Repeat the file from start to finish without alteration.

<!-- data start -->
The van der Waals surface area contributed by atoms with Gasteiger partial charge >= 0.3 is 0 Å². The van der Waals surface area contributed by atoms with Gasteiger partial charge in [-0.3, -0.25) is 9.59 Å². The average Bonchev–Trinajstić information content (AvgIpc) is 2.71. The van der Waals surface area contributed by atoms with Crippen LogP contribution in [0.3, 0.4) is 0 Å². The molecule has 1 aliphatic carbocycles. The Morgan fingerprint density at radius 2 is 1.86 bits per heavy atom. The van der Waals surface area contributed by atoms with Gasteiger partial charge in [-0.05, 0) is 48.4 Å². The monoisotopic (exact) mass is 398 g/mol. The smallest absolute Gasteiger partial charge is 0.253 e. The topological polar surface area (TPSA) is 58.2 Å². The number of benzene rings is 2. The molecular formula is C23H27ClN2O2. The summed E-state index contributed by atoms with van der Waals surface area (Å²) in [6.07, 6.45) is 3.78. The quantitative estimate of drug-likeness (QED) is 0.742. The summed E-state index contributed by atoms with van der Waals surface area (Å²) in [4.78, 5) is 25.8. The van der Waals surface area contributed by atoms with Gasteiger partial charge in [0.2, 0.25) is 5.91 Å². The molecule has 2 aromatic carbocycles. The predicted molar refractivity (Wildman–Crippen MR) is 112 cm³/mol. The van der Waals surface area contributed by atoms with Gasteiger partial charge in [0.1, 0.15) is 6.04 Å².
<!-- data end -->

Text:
The van der Waals surface area contributed by atoms with Gasteiger partial charge >= 0.3 is 0 Å². The van der Waals surface area contributed by atoms with Gasteiger partial charge in [-0.3, -0.25) is 9.59 Å². The average Bonchev–Trinajstić information content (AvgIpc) is 2.71. The van der Waals surface area contributed by atoms with Crippen LogP contribution in [0.3, 0.4) is 0 Å². The molecule has 1 aliphatic carbocycles. The Morgan fingerprint density at radius 2 is 1.86 bits per heavy atom. The van der Waals surface area contributed by atoms with Gasteiger partial charge in [-0.05, 0) is 48.4 Å². The monoisotopic (exact) mass is 398 g/mol. The smallest absolute Gasteiger partial charge is 0.253 e. The topological polar surface area (TPSA) is 58.2 Å². The number of benzene rings is 2. The molecular formula is C23H27ClN2O2. The summed E-state index contributed by atoms with van der Waals surface area (Å²) in [6.07, 6.45) is 3.78. The quantitative estimate of drug-likeness (QED) is 0.742. The summed E-state index contributed by atoms with van der Waals surface area (Å²) in [4.78, 5) is 25.8. The van der Waals surface area contributed by atoms with Gasteiger partial charge in [0.2, 0.25) is 5.91 Å². The molecule has 2 aromatic carbocycles. The predicted molar refractivity (Wildman–Crippen MR) is 112 cm³/mol. The van der Waals surface area contributed by atoms with Gasteiger partial charge in [0.1, 0.15) is 6.04 Å².